Jordan Is Living Dangerously as Syria Burns

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Mohammad Hannon / AP

Syrian refugees make their way on water and mud, at Zaatari Syrian refugee camp, near the Syrian border in Mafraq, Jordan, Jan. 8, 2013.

King Abdullah of Jordan had hoped next week’s parliamentary elections would be the jewel in the crown of a reform process designed to inoculate the Kingdom from the fever of political rebellion raging across the region. Little chance of that now, with the most popular opposition movement — the Muslim Brotherhood — having opted to boycott the poll in protest at the limited powers on offer to the election winners and against electoral laws that considerably diminish the value of urban votes. That’s bad news for the prospects for stability in a country beset by rising political tensions fueled by economic hardships and in growing danger of infection from the morbid symptoms of the civil war in neighboring Syria.

“Jordan faces growing economic challenges and a political system whose legitimacy is increasingly questioned,” notes Julien Barnes-Dacey of the European Council on Foreign Relations. “Add to that the risk of spillover jihadist violence from Syria, as well as the rise of Muslim Brotherhood influence in both Egypt and Syria potentially emboldening Jordan’s own Brotherhood to articulate more radical demands, and there is some concern of instability in Jordan.”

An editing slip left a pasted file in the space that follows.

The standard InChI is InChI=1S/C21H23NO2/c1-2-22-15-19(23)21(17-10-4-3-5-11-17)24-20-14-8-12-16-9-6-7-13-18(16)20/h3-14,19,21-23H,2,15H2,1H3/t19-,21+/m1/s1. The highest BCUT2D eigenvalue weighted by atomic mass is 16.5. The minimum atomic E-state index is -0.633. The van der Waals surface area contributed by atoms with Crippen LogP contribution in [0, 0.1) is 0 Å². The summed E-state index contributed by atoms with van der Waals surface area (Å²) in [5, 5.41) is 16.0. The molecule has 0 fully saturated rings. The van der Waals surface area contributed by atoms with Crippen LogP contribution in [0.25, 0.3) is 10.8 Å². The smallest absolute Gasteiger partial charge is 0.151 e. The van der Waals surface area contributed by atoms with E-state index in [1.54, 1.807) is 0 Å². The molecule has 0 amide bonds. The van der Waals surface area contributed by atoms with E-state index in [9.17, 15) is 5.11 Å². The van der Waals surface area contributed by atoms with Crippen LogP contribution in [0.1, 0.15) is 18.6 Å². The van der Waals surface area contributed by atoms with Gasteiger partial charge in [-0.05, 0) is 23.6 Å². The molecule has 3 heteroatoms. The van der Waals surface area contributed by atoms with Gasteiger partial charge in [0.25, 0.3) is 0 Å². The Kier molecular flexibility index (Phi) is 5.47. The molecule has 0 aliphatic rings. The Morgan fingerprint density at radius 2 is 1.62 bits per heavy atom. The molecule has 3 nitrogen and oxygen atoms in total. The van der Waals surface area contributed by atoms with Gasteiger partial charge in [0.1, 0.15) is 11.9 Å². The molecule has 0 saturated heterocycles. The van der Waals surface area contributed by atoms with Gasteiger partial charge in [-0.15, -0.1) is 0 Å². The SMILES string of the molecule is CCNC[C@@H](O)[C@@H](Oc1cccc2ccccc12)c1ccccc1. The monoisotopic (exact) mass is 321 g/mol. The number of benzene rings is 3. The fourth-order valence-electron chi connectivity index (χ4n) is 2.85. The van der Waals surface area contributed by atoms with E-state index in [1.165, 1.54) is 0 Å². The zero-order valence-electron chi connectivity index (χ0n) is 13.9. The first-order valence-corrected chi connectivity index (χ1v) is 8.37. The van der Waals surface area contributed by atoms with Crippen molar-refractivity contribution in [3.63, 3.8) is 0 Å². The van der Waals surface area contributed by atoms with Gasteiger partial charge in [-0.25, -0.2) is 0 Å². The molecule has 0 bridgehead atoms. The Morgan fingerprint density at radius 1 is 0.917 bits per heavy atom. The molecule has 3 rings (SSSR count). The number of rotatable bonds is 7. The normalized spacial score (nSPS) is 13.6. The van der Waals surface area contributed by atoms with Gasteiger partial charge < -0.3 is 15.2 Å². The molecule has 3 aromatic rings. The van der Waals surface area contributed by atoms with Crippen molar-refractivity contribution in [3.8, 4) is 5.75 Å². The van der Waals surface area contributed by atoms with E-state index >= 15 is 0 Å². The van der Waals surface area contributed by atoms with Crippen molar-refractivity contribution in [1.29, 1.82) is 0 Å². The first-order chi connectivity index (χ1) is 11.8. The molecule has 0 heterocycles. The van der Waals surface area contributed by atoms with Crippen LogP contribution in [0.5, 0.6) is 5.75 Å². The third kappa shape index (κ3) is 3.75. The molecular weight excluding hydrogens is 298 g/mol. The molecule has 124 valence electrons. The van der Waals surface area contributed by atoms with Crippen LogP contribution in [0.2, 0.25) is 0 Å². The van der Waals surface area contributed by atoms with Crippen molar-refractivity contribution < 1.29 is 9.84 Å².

(MORE: Jordan’s Survival Strategy Hits a Wall: Tightening Funds Make It Hard to Buy Support)

The immediate impact of the Syrian conflict on Jordan’s fragile polity is twofold: the influx of refugees into Jordan and the outflow of jihadists from Jordan into Syria to join the fight. According to U.N. figures, some 183,000 Syrian refugees have already made their way to Jordan, and the real number may already be higher — and likely to grow while an end to the civil war remains elusive. And even in the misery of the sparse tent camps in which they’re being forced to endure a brutal winter, those refugees impose a further strain on an economy already struggling to meet its obligations to its base. Tensions are reportedly rising in those camps over lack of food and resources. And the refugee issue carries a political undertone for the tribal Bedouin support base of the Hashemite throne, whose traditional prerogatives have long been threatened by a Palestinian refugee population that constitutes Jordan’s demographic majority.

Jihadism creates an even more immediate security impact. Syrian Islamists have begun using Jordan as a rear area from which to stage their insurgency in the south, according to Nicolas Pelham of the International Crisis Group, while public calls from Jordanian Salafis have seen hundreds of young radicals cross the border to join the fight in Syria’s civil war. By some accounts, the main body of foreign fighters in Jabhat al-Nusra — recently branded a terrorist organization by the U.S. — are Iraqi and Jordanian. Security officials in Amman fear that the return home of this cohort of battle-hardened and radicalized Islamists will result in a recurrence of the domestic security nightmare faced by Arab regimes when volunteers who’d fought the Soviets in Afghanistan in the 1980s went home a decade later.

(MORE: Will Syria’s Conflict Spill Over into War-Weary Iraq?)

The long-term impact of the Syrian rebellion, of course, is just as much a source of anxiety: a persistence of the bloody stalemate or a breakup of Syria into sectarian fiefdoms means the creation of a long-term jihadi breeding ground right on Jordan’s border. Iraq’s centers of insurgent militancy were separated by hundreds of miles of desert from Jordan’s towns and cities, whereas Syrian cauldrons of rebellion, like the city of Dara‘a, are immediately across the border from Jordanian hotbeds of militancy such as Irbid and Zarqa.